However, there is one player who cannot be discounted like all the others this season. He is someone who deserves to be considered at the same level as Lebron James, someone who has delivered game winning threes one game and game winning blocks the next, someone who was probably the best player for Team USA over the summer yet rather than appear fatigued this season has been remarkably consistent, and someone who inexplicably found a way to get up eight times even after only falling down seven.
          Why not Dwyane Wade? The most common argument against Wade and for James is that the Cavs have the best record in the NBA while the Heat are 15th out of 30 NBA teams. The Cavs are on pace for a near perfect home record (40-1) while the Heat have a lower overall record than the Atlanta Hawks, Philadelphia 76ers, and Phoenix Suns. However, it is ridiculous to point to a team’s greater record as proof of one player’s having a greater value than another. While it is true that a great basketball player will generally be able to have a greater impact towards his team’s overall success than a great baseball or football player, this is not the case here. Wade’s team has a worse record because the Heat are considerably worse than the Cavaliers in almost every aspect of the game of basketball.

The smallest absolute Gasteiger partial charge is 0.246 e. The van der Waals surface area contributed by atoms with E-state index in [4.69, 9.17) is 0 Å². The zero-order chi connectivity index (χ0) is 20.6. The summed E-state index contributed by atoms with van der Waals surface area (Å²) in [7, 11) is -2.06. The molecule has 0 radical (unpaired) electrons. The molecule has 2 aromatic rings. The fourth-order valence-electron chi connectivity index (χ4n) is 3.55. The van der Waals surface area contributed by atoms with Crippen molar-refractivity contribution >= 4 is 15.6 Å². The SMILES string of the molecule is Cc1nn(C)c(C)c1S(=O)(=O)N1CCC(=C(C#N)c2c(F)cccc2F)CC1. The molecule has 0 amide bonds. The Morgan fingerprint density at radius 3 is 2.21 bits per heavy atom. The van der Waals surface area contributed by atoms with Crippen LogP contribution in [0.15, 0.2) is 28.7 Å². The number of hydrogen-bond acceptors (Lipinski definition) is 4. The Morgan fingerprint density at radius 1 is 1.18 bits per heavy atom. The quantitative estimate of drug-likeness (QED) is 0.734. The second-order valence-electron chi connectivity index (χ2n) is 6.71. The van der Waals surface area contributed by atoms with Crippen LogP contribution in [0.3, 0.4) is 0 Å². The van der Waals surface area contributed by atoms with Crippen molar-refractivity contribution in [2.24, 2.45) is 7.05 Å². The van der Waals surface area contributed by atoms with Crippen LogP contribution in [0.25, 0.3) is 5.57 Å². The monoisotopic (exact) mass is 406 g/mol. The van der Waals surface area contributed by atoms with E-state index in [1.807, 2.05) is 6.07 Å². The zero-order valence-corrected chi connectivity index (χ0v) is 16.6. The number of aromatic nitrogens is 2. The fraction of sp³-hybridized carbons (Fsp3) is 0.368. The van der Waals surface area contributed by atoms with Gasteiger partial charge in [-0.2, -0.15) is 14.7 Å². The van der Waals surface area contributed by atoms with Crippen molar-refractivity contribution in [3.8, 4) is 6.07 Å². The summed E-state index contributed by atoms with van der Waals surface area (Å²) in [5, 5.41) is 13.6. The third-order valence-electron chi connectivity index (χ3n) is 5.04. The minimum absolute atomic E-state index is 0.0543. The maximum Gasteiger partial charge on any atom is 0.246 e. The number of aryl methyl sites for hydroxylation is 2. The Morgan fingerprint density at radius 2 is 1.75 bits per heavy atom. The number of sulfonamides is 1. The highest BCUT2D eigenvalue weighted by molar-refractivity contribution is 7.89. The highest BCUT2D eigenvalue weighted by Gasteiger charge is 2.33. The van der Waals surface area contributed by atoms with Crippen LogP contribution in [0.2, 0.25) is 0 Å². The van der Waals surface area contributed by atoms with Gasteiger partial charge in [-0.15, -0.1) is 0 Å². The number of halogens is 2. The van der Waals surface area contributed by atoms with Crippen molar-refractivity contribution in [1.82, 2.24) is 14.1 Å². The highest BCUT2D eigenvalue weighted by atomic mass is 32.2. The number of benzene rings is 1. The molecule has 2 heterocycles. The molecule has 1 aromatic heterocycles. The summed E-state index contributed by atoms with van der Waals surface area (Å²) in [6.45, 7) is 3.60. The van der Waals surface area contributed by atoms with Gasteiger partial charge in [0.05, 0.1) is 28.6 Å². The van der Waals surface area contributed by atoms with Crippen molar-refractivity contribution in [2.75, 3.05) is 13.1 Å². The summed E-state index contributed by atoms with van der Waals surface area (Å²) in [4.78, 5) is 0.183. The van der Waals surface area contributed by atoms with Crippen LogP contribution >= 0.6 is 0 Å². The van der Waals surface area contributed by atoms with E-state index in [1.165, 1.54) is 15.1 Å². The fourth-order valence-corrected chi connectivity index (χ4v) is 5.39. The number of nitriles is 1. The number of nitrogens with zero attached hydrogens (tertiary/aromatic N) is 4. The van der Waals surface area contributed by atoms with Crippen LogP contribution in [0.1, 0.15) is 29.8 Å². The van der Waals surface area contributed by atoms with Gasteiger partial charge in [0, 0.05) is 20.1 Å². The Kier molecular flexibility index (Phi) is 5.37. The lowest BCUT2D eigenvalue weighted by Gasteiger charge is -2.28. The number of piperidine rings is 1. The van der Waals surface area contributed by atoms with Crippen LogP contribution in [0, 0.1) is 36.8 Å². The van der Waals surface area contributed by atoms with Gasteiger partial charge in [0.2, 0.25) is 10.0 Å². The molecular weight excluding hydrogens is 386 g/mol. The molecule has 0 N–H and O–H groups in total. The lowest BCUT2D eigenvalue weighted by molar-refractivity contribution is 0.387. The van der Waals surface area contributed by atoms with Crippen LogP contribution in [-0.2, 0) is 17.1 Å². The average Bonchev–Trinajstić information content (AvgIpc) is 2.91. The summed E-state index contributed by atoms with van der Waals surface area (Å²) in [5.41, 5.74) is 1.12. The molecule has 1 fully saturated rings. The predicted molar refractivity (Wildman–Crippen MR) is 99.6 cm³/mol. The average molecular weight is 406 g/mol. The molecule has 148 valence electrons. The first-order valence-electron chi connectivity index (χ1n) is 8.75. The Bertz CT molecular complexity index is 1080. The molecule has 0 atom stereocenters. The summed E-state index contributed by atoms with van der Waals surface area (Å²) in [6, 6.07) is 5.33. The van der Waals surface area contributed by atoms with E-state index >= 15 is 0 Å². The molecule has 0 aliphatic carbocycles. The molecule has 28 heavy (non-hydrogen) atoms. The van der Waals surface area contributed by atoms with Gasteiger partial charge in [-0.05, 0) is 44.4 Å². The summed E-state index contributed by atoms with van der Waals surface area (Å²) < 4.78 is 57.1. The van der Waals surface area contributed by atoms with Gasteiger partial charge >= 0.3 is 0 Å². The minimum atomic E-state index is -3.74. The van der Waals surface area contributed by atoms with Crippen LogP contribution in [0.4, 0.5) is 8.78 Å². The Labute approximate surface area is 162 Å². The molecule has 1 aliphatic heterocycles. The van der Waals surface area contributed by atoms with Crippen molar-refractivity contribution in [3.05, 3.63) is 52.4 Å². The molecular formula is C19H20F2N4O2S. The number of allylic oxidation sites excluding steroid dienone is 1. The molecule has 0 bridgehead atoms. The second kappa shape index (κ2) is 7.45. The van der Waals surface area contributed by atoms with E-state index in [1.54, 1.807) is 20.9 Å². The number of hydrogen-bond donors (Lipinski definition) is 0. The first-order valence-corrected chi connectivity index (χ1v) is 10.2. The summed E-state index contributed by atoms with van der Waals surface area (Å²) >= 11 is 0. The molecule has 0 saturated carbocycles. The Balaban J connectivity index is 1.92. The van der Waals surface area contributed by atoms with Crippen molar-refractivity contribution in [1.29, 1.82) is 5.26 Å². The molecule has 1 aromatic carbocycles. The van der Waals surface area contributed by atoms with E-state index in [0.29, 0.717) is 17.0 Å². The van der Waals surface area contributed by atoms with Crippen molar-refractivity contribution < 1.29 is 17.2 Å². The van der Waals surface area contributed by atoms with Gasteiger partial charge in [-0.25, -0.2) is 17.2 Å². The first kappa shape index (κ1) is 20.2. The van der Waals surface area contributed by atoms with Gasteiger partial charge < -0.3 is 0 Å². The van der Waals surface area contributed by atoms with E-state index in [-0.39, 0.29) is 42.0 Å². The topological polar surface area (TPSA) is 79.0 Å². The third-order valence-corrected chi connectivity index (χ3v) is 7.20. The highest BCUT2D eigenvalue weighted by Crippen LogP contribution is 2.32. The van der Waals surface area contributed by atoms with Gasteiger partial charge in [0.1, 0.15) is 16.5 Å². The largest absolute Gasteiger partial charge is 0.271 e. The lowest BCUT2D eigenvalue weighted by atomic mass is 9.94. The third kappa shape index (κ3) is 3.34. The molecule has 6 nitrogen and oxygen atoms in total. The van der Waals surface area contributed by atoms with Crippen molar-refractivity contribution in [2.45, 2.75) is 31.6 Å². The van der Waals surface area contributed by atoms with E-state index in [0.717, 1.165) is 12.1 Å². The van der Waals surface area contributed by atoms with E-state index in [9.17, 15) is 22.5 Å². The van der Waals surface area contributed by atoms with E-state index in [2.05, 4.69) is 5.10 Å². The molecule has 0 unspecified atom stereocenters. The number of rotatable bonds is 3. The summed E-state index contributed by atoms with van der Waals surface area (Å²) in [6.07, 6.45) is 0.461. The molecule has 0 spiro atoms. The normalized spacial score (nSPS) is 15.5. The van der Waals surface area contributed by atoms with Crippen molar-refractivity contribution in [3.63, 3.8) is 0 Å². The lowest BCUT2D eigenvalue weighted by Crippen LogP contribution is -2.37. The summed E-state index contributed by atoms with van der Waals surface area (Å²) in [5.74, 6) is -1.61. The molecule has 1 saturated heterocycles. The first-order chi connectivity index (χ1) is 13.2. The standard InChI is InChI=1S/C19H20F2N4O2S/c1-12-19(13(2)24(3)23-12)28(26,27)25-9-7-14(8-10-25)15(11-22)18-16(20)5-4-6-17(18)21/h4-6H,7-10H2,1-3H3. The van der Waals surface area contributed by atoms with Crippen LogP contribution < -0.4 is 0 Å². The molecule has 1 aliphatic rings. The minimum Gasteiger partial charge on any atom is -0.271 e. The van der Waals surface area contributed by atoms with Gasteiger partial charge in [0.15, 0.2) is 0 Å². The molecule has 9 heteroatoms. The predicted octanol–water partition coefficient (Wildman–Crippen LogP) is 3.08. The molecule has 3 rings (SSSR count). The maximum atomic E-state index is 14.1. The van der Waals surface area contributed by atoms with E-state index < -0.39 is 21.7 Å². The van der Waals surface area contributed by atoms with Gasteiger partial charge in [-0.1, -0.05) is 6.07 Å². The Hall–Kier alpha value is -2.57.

Take a look, it is true. Despite being constantly disparaged over the years as being a random hodgepodge of below average talent, the Cavs are actually a perfect blend of complimentary role players for Lebron James. Mo Williams for one is a great side kick. Meanwhile, Zydrunas Ilgauskas (aside from being a top ten center in this league today,) Delonte West, Daniel Gibson, Wally Szczerbiak, and Sasha Pavlovic are all dead eye shooters who can hit an open jumper created by a driving Lebron James or be involved in screen and roles with him. Then finally you have Anderson Varejao, Joe Smith, JJ Hickson, and when healthy Ben Wallace to rebound the hell out of the ball at both ends to create numerous opportunities for Lebron James and his collection of shooters to score. Everyone has well defined roles on offense, and more importantly these guys when put together play great team defense. As I write this column on Thursday night, the Cavs are allowing a league low 90.9 points per game.